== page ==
As has often been noted, there is a fine line between the worlds of chill out/downtempo electronic music and straight-up New Age. Although it would be otiose of me to blanketly dismiss the latter as a waste of valuable record store shelf-space… well, let’s just say I’ve yet to encounter an example of the genre that struck me as anything other than dead-boring.
Sonic Adventure Project is an album that treads the aforementioned fine line, but more often than not they trip, falling head-first off the precipice and into the world of woozy, soft-focus vibes. Throughout most of the album there’s a dogged unwillingness to engage the listener as anything more than background music. Everything sounds like it was recorded in a hermetically sealed bubble filled with rainbows and unicorns and glowing crystals in the sky.
OK, that’s a bit unfair, and probably a bit inflammatory as well. But in all seriousness, this album carries all the hallmarks of New Age composition. The album-opening “Forty-Two” begins with the soft flutter of a heartbeat, before sweeping synthesizer chords emerge, followed by the gentle tinkle of a piano and very soft breakbeats in the distance, echoing in what sounds like a very large room. It’s all been calculated to interact with the listener using the least amount of friction possible. “Forty-Two” is even revisited later, with the ominously-titled “Forty-Two (V.11)”, an 11-minute opus that manages to reach something of a more compelling climax with the use of a slightly more insistent rhythm—but this is a relative term. It is essentially just the same song elongated to over twice its length with no appreciable alteration in movement, mood or composition.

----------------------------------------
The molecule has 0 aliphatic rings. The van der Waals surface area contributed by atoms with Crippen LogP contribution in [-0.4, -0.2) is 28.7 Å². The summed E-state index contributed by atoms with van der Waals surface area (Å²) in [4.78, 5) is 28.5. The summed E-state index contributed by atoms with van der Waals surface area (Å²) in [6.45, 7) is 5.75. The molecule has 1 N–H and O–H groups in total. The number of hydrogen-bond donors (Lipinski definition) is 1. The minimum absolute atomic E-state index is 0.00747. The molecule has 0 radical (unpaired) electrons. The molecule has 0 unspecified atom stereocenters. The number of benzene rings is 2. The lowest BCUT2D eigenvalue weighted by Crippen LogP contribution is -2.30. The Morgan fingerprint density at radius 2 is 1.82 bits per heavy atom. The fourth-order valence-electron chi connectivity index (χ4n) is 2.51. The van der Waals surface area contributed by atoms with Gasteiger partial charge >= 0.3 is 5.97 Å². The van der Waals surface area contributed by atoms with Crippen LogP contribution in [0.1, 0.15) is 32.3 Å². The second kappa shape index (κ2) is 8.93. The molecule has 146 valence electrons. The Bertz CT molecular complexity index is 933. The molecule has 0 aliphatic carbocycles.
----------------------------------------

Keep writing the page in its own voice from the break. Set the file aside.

The synthesizer bits that show up on various tracks are resolutely dated. The main riff on “Circuit”, for instance, sounds like it wandered in off the Crystal Method’s “Keep Hope Alive”. “Above the City” literally sounds as if it was recorded 20 years ago by Lionel Ritchie—it’s got the same nauseatingly-flanged twinkling fairy tone that you would have heard on any number of ‘80s “quiet storm” R&B tracks. The faux-trip-hop beat that comes in after a minute or so doesn’t really help matters, either.
Anyway you slice it, this isn’t going to appeal to anyone looking for the next Air—a group that, despite their quietude, could never be slighted on the grounds of poor songwriting. Exergonic’s tracks have already appeared on big-name compilations like the Cafe del Mar series—which probably says as much about the current sorry state of downtempo as it does about Exergonic themselves. This is quite simply music without any real distinguishing characteristics whatsoever besides a stubborn inability to keep my interest.
// Notes from the Road
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